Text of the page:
Melbourne: Three Australian ministers quit on Friday after a botched leadership coup in which Prime Minister Julia Gillard retained Labor Party's top job, as main rival Kevin Rudd said he would not challenge her again.

51-year-old Gillard was elected unopposed at a meeting of the Labor Caucus on Thursday following her dramatic announcement to call a leadership ballot as internal unrest mounted in the party ahead of a general election in September.

Rudd decided not to run in Thursday's Labor leadership spill which left Gillard to be re-elected unopposed. The ructions caused several members of the party to resign their positions, including Rudd supporters Tertiary Education Minister Chris Bowen, Human Services Minister Kim Carr and Resources Minister Martin Ferguson, who all quit the Gillard ministry on Friday, The Age reported.

Bowen, the former immigration minister, resigned from the frontbench stating that he would stay in politics to stand again at the next election. "(On Thursday) I took the decision that the best thing for the Labor Party and Australia would be for Kevin Rudd to return to the prime ministership," Bowen said. "Having expressed that view....(and) after discussing the matter with my wife and close friends I decided to resign from the Gillard cabinet," he said.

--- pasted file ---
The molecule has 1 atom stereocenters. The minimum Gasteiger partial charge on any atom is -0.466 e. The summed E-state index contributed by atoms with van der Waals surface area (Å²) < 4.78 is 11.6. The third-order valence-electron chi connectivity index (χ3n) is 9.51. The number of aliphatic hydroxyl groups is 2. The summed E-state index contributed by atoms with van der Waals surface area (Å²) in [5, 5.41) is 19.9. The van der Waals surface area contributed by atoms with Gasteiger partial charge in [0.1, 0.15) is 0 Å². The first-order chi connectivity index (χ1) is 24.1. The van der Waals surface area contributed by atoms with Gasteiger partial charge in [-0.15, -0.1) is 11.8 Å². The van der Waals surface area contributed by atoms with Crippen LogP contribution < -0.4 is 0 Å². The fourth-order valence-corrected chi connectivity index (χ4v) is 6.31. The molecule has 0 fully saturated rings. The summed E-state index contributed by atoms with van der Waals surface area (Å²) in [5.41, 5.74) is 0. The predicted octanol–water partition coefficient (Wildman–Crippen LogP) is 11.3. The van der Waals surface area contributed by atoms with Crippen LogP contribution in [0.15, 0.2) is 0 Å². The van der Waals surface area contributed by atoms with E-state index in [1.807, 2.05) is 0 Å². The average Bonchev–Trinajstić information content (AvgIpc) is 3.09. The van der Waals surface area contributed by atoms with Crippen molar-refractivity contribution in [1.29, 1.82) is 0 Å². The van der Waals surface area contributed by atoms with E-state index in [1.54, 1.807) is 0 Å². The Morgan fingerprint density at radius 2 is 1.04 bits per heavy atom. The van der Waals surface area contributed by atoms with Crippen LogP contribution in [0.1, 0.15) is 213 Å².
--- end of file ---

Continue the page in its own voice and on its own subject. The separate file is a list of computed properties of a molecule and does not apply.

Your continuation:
Meanwhile, former Prime Minister Kevin Rudd issued a statement ruling out any suggestions that he may try again for the Labor leadership, saying there are now "no circumstances" under which he would return. Rudd said that he would contest the next election as a local Member of Parliament.

"Rudd has said consistently over the last 12 months that he would not challenge for the Labor leadership and that he would contest the next election as a local Member of Parliament. That position has not changed," a statement from Rudd's spokesperson said. "Furthermore, Rudd wishes to make 100 per cent clear to all members of the parliamentary Labor Party, including his own supporters, that there are no circumstances under which he will return to the Labor Party leadership in the future," the statement said.

Speaking to reporters in northern New South Wales, Gillard said Rudd's statement that he would not in any circumstances return to the Labor leadership laid the matter to rest. "This issue is over and done with," Gillard said. "This issue has been resolved for all time and I think Kevin's statement reflects that," she said.


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